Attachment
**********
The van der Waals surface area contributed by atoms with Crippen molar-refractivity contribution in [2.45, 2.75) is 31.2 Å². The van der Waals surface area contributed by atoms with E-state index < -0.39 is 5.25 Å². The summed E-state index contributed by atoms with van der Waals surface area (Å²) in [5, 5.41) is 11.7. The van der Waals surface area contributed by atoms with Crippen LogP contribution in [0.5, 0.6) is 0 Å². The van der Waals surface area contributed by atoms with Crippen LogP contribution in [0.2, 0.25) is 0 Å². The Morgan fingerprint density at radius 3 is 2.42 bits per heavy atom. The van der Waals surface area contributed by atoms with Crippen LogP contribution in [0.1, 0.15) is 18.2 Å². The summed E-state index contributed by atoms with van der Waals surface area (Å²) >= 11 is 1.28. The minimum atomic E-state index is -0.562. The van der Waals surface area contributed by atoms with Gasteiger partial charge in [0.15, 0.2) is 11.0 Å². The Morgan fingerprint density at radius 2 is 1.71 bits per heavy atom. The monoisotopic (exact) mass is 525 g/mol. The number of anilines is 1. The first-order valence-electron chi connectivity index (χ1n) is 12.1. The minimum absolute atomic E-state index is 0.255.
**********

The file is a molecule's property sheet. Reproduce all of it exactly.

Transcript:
The van der Waals surface area contributed by atoms with Crippen molar-refractivity contribution in [2.45, 2.75) is 31.2 Å². The van der Waals surface area contributed by atoms with E-state index < -0.39 is 5.25 Å². The summed E-state index contributed by atoms with van der Waals surface area (Å²) in [5, 5.41) is 11.7. The van der Waals surface area contributed by atoms with Crippen LogP contribution in [0.5, 0.6) is 0 Å². The van der Waals surface area contributed by atoms with Crippen LogP contribution in [0.2, 0.25) is 0 Å². The Morgan fingerprint density at radius 3 is 2.42 bits per heavy atom. The van der Waals surface area contributed by atoms with Crippen LogP contribution in [0.1, 0.15) is 18.2 Å². The summed E-state index contributed by atoms with van der Waals surface area (Å²) >= 11 is 1.28. The minimum atomic E-state index is -0.562. The van der Waals surface area contributed by atoms with Gasteiger partial charge in [0.15, 0.2) is 11.0 Å². The Morgan fingerprint density at radius 2 is 1.71 bits per heavy atom. The monoisotopic (exact) mass is 525 g/mol. The number of anilines is 1. The first-order valence-electron chi connectivity index (χ1n) is 12.1. The minimum absolute atomic E-state index is 0.255.